We all understand the concepts of physical security reasonably well: Locks, Doors, Alarms, Security Guards… With the new digital universe we need to be just as conversant with information security. The front page headline of Computer Weekly last week was a good reminder: “More intruders found behind firewall, says 2008 Information Security Breaches survey.”

The report is based on the recent Information Security Breaches survey (PDF and PDF of executive summary) conducted for the Department for Business, Enterprise and Regulatory Reform, and reports a ten fold increase in hackers inside the firewall

An attention grabbing article, but there are some things of note. Because corporate cyber defences are working well, criminals are targeting home PCs and careless web surfers. Having failed to hack us in the office, they are after us at home. The IT team has always been concerned about the security of remote workers, now they will be even more so.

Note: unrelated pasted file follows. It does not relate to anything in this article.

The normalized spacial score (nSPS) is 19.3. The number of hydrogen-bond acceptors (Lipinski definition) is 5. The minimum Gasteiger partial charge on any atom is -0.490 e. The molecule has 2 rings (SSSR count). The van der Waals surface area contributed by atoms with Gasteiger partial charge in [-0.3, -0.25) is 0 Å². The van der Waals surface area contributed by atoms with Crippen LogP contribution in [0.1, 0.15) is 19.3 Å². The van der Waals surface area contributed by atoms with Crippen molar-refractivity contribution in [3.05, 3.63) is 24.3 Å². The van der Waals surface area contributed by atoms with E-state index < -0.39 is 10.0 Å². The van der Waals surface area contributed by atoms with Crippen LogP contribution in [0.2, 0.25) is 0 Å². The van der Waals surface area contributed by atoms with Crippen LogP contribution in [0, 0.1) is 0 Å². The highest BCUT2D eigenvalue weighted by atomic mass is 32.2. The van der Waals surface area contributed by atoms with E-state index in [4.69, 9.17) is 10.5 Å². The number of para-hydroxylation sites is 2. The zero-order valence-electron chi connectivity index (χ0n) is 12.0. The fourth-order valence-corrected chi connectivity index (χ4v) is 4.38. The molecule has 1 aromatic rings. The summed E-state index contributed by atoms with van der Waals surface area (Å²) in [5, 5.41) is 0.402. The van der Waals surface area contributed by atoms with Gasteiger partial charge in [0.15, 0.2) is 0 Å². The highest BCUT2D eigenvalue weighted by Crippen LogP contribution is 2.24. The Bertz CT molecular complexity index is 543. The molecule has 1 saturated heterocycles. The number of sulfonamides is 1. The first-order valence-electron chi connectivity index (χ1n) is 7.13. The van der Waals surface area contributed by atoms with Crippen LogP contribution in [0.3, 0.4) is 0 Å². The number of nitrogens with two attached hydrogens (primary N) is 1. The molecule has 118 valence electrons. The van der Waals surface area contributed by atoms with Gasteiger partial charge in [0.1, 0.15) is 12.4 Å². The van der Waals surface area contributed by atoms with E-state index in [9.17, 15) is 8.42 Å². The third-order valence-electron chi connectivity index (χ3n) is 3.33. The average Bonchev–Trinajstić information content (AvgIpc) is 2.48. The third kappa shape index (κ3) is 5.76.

The launch of the report coincided with the start of the InfoSec security show London this week, which featured all of the major vendors showing their latest wares. Security is increasingly moving from network-based firewalls, to desktop-based software. This approach makes securing remote or home-based machines easier.

In the article, Jim Norton, senior policy adviser at the Institute of Directors, suggested firms use honeypots (servers designed to appear to contain valuable information). I wouldn’t say that was good advice. Using honey pots is a bit like guarding parked cars by putting a very expensive looking one in the middle and hoping the criminals hit that first.

Enterprise security measures are working increasingly well. What we have to watch out for now is social engineering attacks, such as emails that result in unwittingly handing over login information or personal details. Be on your guard, as these methods, including “phishing” e-mails, are becoming more and more sophisticated.

The threat is not just our personal or corporate information ending up in the public domain, it is also the risk of loosing valuable data. Yet another reason to have a good back up policy, be it for your family photos or corporate trade secrets!

Reference: Information Security Breaches survey (executive summary)